Moshe Dayan, who for a generation symbolized to the world young Israel struggling for its survival, was buried today in a starkly simple ceremony on a hill overlooking the agricultural community where he grew up.

Thousands of ordinary Israelis joined with the entire government, the armed forces general staffs and foreign dignitaries under the hot Galilee sun to pay their final respects to Dayan, a soldier-hero who was one of the last giants of the Jewish state's birth and a shaper of its endeavors for more than three decades.

Dayan, who died Friday in a Tel Aviv hospital of a massive heart attack at the age of 66, had urged his family to ensure that there would be no eulogies and no salutes by rifle volleys at his graveside. And although he was accorded a state funeral, his wish was fulfilled.

After his flag-draped, almost primitive pine coffin was carried by an Army command vehicle from this pine-shaded farming community to a hillside overlooking the distant Carmel Mountains, Dayan was buried with almost studied haste.

The Israeli Army chief chaplain chanted the kaddish, and generals and an honor guard quickly filled the grave with buckets of the rocky soil, even as mourners continued to stream up the hill for a final homage to the always enigmatic, occassionally controversial national hero.

Floral wreaths were heaped on the grave by Prime Minister Menachem Begin, Israeli President Yitzhak Navon, Defense Minister Ariel Sharon and other Israeli and foreign mourners, and the ceremony was abruptly over.

As Dayan's daughter, Yael, a novelist, wept by the graveside, his wife, Rahel, took one pink carnation from the grave and walked away.

Earlier, scores of buses crowded around this cooperative community as Israelis from across the country filed by the bier in front of the local cultural center. Typically for Israel, mourners wearing shorts and sandals, their hands still dirty from working the surrounding cotton fields, mingled with Cabinet ministers, top military officials and foreign diplomats in the lines

Foreign representatives included U.S. Attorney General William French Smith; French Interior Minister Gaston Deferre; Butros Ghali, the Egyptian minister of state for foreign affairs; and Hamm Bruescher, the West German minister of state for foreign affairs.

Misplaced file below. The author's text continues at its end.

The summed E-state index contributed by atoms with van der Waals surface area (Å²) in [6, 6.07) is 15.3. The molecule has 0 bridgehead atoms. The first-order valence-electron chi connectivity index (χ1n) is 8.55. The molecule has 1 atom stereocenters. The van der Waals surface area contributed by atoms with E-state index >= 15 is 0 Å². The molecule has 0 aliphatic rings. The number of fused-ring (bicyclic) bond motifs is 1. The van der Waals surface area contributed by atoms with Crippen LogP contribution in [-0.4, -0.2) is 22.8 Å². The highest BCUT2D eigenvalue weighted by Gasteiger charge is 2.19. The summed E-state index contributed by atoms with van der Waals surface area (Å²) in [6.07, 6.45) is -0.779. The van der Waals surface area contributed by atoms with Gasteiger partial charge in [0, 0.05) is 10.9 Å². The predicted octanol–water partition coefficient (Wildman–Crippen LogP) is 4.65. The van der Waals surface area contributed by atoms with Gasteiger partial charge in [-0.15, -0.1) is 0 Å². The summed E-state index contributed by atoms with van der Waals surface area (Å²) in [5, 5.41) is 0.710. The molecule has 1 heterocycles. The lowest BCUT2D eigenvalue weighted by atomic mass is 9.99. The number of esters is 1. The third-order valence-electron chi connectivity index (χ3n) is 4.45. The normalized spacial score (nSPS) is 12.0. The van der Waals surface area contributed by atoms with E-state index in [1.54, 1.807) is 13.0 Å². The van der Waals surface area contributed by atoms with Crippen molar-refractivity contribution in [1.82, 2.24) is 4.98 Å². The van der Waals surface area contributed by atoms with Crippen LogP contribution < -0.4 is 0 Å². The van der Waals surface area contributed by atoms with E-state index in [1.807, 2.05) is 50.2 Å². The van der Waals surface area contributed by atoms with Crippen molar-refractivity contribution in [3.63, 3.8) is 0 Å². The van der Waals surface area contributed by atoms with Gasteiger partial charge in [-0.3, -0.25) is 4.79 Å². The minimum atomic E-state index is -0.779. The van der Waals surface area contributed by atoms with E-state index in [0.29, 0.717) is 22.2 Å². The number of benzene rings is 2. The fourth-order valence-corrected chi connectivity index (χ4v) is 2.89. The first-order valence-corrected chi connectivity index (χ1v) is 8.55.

Also representing the U.S. government were Sen. Roger W. Jepsen (R-Iowa), Sen. Edward Zorinsky (D-Neb.), Rep. Dick Cheny (R-Wyo.) and Rep. Marvin H. (Mickey) Edwards (R-Okla.).

Because Dayan grew up in the Galilee together with Arabs and was always able to maintain a rapport that transcended his fluency in Arabic, the procession by the bier included a number of Palestinians who remained in Israel after the 1948 war of independence.

One of them, Ahmed Kamel Kabia, from the nearby village of Kabia, said he came to pay his respects "because we used to play together when we were children. He was a good boy, and we all loved him very much. This is so long ago."

Although eulogies at the funeral were forbidden, tributes from Israeli leaders and from around the world poured in during the weekend.

Begin, who in October 1979 was forced to accept Dayan's resignation as foreign minister in a dispute over the future of negotiations on Palestinian autonomy in the West Bank and Gaza Strip, said: "He was a man without fear, and therefore he could serve as an example to others."

Navon, who served with Dayan under the late prime minister David Ben-Gurion, said, "Moshe Dayan will be remembered for his great contribution in imbuing the spirit of fighting bravery into the Israeli defense forces, and for his fruitful and original thinking in the field of foreign policy."

Dayan, among other posts, held the jobs of Army chief of staff, agriculture minister, defense minister and foreign minister.

The leader of the opposition Labor Party, Shimon Peres, with whom Dayan split in 1977 when he joined the Begin government, said, "He never copied anyone in his life, and he never can be copied."

The eulogies to Dayan tended to focus on two well-known aspects of his personality -- his originality and his complexity. Former defense minister Ezer Weizman, who served under Dayan in the armed forces and worked closely with him in the Camp David peace negotiation -- and who also was a brother-in-law by a previous marriage -- said of Dayan:

"He was a highly complex human being, extremely courageous in battle, hesitant in civilian life, who wrote poetry in his youth and could switch from laughter to anger in a second. An aura of power enveloped him."